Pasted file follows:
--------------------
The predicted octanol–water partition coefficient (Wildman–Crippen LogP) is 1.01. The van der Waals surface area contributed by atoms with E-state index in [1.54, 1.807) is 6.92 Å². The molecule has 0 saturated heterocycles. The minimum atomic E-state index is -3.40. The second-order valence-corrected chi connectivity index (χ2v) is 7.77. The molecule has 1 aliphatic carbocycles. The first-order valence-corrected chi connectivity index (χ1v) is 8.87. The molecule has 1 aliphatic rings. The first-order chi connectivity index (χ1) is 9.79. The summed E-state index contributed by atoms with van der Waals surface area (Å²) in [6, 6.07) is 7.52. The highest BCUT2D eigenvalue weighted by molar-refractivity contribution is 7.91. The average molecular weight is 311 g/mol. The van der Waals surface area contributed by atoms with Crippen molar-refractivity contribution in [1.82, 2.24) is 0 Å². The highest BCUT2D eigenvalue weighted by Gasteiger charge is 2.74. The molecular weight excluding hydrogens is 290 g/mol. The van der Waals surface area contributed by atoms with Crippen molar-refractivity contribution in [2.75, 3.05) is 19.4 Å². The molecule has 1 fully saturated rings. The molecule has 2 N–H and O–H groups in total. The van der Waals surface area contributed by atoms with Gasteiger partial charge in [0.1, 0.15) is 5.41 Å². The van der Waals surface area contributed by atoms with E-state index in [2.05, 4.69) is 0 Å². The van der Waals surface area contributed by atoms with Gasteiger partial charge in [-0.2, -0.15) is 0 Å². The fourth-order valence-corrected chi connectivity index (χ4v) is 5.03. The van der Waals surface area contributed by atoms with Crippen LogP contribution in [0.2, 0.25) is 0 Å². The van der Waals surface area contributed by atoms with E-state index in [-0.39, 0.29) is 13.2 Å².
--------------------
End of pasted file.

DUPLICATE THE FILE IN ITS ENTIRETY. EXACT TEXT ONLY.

The predicted octanol–water partition coefficient (Wildman–Crippen LogP) is 1.01. The van der Waals surface area contributed by atoms with E-state index in [1.54, 1.807) is 6.92 Å². The molecule has 0 saturated heterocycles. The minimum atomic E-state index is -3.40. The second-order valence-corrected chi connectivity index (χ2v) is 7.77. The molecule has 1 aliphatic carbocycles. The first-order valence-corrected chi connectivity index (χ1v) is 8.87. The molecule has 1 aliphatic rings. The first-order chi connectivity index (χ1) is 9.79. The summed E-state index contributed by atoms with van der Waals surface area (Å²) in [6, 6.07) is 7.52. The highest BCUT2D eigenvalue weighted by molar-refractivity contribution is 7.91. The average molecular weight is 311 g/mol. The van der Waals surface area contributed by atoms with Crippen molar-refractivity contribution in [1.82, 2.24) is 0 Å². The highest BCUT2D eigenvalue weighted by Gasteiger charge is 2.74. The molecular weight excluding hydrogens is 290 g/mol. The van der Waals surface area contributed by atoms with Crippen molar-refractivity contribution in [2.75, 3.05) is 19.4 Å². The molecule has 1 fully saturated rings. The molecule has 2 N–H and O–H groups in total. The van der Waals surface area contributed by atoms with Gasteiger partial charge in [0.1, 0.15) is 5.41 Å². The van der Waals surface area contributed by atoms with E-state index in [2.05, 4.69) is 0 Å². The van der Waals surface area contributed by atoms with Gasteiger partial charge in [-0.2, -0.15) is 0 Å². The fourth-order valence-corrected chi connectivity index (χ4v) is 5.03. The van der Waals surface area contributed by atoms with Crippen LogP contribution in [0.2, 0.25) is 0 Å². The van der Waals surface area contributed by atoms with E-state index in [-0.39, 0.29) is 13.2 Å².